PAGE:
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Nov 17, 2014

Staying Ahead of Hitler- Who's Evil Now?

Recently there've been some embarrassing revelations that the U.S. did find WMDs 10 years ago in Iraq: OURS! In fact at least 600 in the U.S. military were hurt.
"Like One Forsaken Among the Dead" by Tim Holmes

Meanwhile I discovered that there were a few quiet stories in Nov. 2005 about U.S. military use of white phosphorus weapons against militants (and civilians, though that was not apparently intentional) in Fallouja, Iraq in Nov. 2004. (The Guardian, LA Times, Field Artillery magazine [link removed] etc.) Apparently the justification is that phosphorus is technically an "incendiary" weapon, not a chemical one, ("when it comes in contact with humans, the chemical will burn through to the bone.") and that the U.S. never signed the international treaties that prohibit that use.

When it came to light that Syria used them in 2013, the world rose up in alarm. So how is it that the U.S. can get away with using flesh-burning phosphorus and there be almost no press attention and zero consequences? U.S. Sec of State. John Kerry said "the use of any chemical weapon is an abhorrent act; it is against international law", and mentioned Hitler. What he didn't say was that Hitler refused on humanitarian grounds to use chemical weapons! Are we really going to let Hitler beat us on this?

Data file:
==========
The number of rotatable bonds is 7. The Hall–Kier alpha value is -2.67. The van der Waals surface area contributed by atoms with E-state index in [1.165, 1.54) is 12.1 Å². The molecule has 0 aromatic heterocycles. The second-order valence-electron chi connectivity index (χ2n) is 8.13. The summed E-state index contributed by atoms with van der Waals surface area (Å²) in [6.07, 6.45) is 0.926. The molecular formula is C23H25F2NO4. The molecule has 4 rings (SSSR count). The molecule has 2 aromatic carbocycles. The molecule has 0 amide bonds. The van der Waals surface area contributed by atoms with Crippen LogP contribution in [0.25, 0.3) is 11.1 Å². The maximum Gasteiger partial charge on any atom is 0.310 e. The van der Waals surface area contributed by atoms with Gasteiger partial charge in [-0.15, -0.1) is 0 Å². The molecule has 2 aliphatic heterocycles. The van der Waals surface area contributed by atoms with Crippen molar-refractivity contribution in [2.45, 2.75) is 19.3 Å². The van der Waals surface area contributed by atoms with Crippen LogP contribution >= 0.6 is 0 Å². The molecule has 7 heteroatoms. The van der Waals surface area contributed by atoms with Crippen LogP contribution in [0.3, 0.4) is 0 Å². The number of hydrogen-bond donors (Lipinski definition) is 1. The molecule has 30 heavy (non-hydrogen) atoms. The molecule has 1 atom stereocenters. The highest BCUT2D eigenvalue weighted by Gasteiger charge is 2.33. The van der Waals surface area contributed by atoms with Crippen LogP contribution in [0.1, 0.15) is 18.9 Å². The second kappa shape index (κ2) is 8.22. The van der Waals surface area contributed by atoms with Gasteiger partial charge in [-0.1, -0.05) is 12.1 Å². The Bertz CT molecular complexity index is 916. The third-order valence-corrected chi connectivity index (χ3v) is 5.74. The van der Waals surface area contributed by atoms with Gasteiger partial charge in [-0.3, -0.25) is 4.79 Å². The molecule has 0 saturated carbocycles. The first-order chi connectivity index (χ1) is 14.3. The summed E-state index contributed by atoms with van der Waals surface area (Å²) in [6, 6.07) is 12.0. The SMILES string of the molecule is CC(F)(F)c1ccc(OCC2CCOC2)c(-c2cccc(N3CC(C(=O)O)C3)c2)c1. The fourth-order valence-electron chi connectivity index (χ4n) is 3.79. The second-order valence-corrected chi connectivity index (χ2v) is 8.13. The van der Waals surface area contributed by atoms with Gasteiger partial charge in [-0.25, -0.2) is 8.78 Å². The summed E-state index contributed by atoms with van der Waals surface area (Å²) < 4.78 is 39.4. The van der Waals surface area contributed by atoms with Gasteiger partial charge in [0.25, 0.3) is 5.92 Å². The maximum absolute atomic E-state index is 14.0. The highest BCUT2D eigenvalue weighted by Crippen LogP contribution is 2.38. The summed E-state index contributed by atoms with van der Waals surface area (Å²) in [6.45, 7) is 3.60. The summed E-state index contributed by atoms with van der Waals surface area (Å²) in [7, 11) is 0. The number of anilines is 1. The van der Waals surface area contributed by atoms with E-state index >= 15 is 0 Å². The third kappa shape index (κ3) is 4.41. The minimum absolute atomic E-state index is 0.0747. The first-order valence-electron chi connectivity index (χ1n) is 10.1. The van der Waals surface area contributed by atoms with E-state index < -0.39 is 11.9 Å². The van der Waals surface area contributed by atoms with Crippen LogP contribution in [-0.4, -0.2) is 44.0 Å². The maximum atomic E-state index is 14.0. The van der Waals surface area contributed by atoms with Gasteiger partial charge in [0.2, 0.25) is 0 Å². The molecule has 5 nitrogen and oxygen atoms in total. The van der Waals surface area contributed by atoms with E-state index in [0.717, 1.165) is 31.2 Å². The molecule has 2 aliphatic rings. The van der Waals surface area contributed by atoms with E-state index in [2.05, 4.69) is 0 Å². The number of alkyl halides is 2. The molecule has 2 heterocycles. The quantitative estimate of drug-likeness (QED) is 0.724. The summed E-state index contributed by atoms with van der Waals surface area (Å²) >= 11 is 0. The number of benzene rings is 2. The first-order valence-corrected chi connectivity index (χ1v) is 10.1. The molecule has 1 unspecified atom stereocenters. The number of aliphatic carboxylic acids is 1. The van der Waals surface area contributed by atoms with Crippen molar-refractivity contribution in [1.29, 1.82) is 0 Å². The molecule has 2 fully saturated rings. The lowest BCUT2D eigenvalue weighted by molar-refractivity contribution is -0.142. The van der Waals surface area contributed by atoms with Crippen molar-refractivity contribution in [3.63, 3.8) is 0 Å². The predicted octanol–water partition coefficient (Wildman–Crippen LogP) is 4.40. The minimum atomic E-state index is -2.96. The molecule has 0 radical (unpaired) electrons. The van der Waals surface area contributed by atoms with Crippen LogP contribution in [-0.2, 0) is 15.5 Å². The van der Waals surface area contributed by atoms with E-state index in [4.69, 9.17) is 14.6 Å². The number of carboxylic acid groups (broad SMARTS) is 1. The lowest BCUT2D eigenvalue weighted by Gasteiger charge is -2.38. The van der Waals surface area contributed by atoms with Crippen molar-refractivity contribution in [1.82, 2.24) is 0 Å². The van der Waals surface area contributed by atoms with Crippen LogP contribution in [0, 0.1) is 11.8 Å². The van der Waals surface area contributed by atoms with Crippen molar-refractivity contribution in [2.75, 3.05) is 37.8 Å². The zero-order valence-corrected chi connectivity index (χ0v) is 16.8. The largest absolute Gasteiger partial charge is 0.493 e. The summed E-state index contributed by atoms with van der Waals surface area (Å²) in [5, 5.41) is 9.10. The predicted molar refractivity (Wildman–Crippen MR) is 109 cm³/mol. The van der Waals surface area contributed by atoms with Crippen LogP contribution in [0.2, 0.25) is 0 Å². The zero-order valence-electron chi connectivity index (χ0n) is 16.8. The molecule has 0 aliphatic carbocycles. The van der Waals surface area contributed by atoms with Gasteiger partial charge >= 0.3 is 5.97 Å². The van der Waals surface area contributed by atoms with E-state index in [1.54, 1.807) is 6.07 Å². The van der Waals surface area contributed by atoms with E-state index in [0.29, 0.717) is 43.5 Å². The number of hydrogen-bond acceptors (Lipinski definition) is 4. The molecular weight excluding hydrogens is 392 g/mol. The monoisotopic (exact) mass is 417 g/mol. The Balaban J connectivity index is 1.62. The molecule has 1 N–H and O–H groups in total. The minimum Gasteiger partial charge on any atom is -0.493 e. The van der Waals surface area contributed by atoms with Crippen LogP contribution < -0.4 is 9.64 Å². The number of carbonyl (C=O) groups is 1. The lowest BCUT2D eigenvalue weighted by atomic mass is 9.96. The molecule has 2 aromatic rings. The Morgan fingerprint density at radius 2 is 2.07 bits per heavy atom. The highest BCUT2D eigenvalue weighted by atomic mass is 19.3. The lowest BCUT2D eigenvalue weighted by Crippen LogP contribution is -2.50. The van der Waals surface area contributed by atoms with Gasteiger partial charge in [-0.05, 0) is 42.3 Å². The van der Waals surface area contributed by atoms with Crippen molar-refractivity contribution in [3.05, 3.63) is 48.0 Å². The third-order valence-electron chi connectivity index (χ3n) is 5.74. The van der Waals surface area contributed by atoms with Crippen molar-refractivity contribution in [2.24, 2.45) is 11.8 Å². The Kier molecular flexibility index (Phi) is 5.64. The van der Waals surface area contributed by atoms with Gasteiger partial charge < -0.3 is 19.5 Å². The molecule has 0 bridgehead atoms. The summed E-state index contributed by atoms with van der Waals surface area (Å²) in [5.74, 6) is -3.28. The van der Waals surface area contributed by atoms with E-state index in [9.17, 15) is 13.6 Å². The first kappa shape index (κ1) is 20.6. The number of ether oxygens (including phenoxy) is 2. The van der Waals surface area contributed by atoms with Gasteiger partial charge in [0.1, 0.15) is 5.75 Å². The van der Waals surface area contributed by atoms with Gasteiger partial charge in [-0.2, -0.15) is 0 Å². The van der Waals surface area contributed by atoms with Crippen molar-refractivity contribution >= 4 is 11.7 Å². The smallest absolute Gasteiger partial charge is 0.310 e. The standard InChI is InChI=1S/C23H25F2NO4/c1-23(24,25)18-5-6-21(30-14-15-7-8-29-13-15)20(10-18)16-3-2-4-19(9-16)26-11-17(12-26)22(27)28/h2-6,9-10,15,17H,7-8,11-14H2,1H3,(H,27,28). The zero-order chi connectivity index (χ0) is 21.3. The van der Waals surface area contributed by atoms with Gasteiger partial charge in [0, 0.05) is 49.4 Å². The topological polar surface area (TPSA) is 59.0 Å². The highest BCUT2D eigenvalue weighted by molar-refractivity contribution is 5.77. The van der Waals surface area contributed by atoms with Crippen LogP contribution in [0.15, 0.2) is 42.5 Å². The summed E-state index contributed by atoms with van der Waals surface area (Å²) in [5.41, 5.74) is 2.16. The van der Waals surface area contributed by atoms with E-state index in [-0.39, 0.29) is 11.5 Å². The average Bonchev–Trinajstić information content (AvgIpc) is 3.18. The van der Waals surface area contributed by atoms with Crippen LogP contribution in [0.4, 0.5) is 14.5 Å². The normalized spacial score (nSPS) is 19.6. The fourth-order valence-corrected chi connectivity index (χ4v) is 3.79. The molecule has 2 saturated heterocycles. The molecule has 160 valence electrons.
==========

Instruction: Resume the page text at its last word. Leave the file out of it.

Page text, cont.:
I write in desperation because if it is true that the U.S. is perpetrating war crimes then now that I know, I am implicated! (I hate to say this, but now that you know, you are too!) I am scrambling now to figure out what to do. How can I absolve myself of responsibility? My taxes are due in 5 months. If I don't pay them I'll be imprisoned. If I do it seems I am aiding and abetting a war crime! My only out is to convince the world that a flesh-burning metal is not really a "chemical" weapon. Anybody stepping up to defend me on that? Hitler? ANYBODY?